Maryland State Police medical director resigns after ties to felon-run erectile dysfunction clinic exposed


The medical director of the Maryland State Police resigned last week after a state board alleged that he was involved in an unlicensed, criminally-run erectile dysfunction clinic that involved at least one penile injury. There is blame.

Dr Donald William Elwes resigned on March 3 ahead of an appearance before a disciplinary committee, which could result in his medical license being revoked. The Baltimore Sun reported. Maryland Board of Physicians Alves charged in December Practicing medicine with an unauthorized person in a clinic plagued by allegations of unprofessional conduct and fraud.

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Guy’s Clinic advertised that its doctors would provide a treatment plan that would “safely awaken your sex life in just one visit,” according to charging documents.

Alves told state investigators that the clinic “flips between the little blue pill, when oral agents aren’t working, and for people who aren’t ready to undergo surgical procedures. So it gives them injection therapy.” provides.”

Guy’s Clinic in Baltimore County, Maryland, began employing Alves in 2016, paying him $250 a week to supervise a physician’s assistant, according to the board of physicians. Alves initially told investigators that he was unaware that the clinic offered him as its medical director but later admitted that he maintained a business relationship with the organization.

Surgical treatment of erectile dysfunction with erectile dysfunction is pictured at the Lyon Hospital in France. (BSIP/Universal Image Group via Getty Images)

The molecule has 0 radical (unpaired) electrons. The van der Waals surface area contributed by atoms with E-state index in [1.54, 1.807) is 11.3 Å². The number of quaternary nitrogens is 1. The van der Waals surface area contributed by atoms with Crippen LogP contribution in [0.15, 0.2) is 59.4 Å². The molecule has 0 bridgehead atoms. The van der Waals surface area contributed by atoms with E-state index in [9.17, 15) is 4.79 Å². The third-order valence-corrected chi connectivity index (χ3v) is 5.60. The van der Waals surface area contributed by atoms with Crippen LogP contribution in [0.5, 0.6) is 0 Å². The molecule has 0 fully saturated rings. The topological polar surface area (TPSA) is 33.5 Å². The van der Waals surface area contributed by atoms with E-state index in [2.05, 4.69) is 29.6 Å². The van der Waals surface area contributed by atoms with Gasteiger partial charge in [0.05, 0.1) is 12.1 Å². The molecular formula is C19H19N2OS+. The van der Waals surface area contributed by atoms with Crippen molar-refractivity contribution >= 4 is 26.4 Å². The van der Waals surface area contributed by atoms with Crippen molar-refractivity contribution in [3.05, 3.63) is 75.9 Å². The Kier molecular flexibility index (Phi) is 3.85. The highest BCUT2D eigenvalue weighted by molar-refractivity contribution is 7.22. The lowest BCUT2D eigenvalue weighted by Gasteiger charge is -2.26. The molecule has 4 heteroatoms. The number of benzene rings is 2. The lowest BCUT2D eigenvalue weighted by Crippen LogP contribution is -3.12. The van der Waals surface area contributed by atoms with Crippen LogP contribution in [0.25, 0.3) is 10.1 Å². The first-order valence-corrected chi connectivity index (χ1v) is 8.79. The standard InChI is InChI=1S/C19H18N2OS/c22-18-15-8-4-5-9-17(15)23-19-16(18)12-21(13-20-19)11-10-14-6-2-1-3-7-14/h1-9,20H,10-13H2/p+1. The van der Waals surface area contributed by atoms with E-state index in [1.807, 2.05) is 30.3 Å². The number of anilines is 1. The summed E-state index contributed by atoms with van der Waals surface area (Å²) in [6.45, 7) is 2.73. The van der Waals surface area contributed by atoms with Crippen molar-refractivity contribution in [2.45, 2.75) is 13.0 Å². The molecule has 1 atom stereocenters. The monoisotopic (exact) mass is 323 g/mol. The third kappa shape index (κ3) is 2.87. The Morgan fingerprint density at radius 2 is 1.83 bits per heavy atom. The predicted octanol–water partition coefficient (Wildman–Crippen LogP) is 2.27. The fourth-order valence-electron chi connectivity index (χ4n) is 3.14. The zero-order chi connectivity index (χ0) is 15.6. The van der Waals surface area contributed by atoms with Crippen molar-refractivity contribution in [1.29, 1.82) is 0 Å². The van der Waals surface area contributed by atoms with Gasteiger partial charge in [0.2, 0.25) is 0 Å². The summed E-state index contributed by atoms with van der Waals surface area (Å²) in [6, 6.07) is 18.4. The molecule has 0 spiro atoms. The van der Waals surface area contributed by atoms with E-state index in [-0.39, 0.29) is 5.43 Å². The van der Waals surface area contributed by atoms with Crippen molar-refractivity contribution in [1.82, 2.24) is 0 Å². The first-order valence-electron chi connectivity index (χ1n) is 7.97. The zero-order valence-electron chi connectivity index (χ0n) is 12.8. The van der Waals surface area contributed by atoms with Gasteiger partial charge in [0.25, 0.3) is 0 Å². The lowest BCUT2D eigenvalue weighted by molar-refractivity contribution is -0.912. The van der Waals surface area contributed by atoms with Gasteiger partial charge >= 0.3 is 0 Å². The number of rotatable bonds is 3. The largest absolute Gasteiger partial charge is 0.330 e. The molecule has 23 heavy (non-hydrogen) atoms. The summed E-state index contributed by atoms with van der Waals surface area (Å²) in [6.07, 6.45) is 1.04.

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Under the delegation agreement, according to charging documents, the physician’s assistant administered injections to clients without Elves’ permission or physician board approval.

According to the board, the owner of the clinic, who is not licensed to practice medicine, wrote the “guidelines” for the clinic. These included an instruction that “every patient” receive penile injections containing “mostly non-FDA approved” drugs that dilate blood vessels and “provide patients with immediate erections.”

The Maryland Office of Controlled Substances Administration visited the clinic in 2021 and found that staff administered erectile dysfunction prescription drugs without a permit, including doses higher than recommended by the board of physicians. .

A male impotence clinic in Australia is described in May 1997.

A male impotence clinic in Australia is described in May 1997. (Image at The Age by Michael Renner via Getty Images/Fairfax Media)

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According to charging documents, a patient told the Maryland Board of Physicians in 2020 that he was hospitalized for five days after an injection at the clinic. The patient added that a medical specialist told him that he would “need a penile prosthesis due to the development of fibrosis” during continued erection.

The Maryland Board of Physicians received three complaints about the clinic between September 2020 and January 2021, the board of physicians wrote. One said patients who visited the clinic were not seen by medical doctors, while another said their insurance company described the business as a “fraudulent organization”.

In 2018, the Securities and Exchange Commission cited Guy’s Clinic owner Mark Thomas Johnson as a “violator of federal securities laws.” The Baltimore Banner reported. Johnson was convicted of securities fraud and conspiracy to commit securities fraud in 2010 and faced additional SEC proceedings in 2018 for allegedly orchestrating a scheme that defrauded nearly 50 investors of $5 million. done

A spokesperson for the Maryland State Police confirmed Alves’ resignation to Fox News but declined to comment further on the matter because “the matter is being handled by the Maryland Board of Physicians in the context of his secondary employment.”

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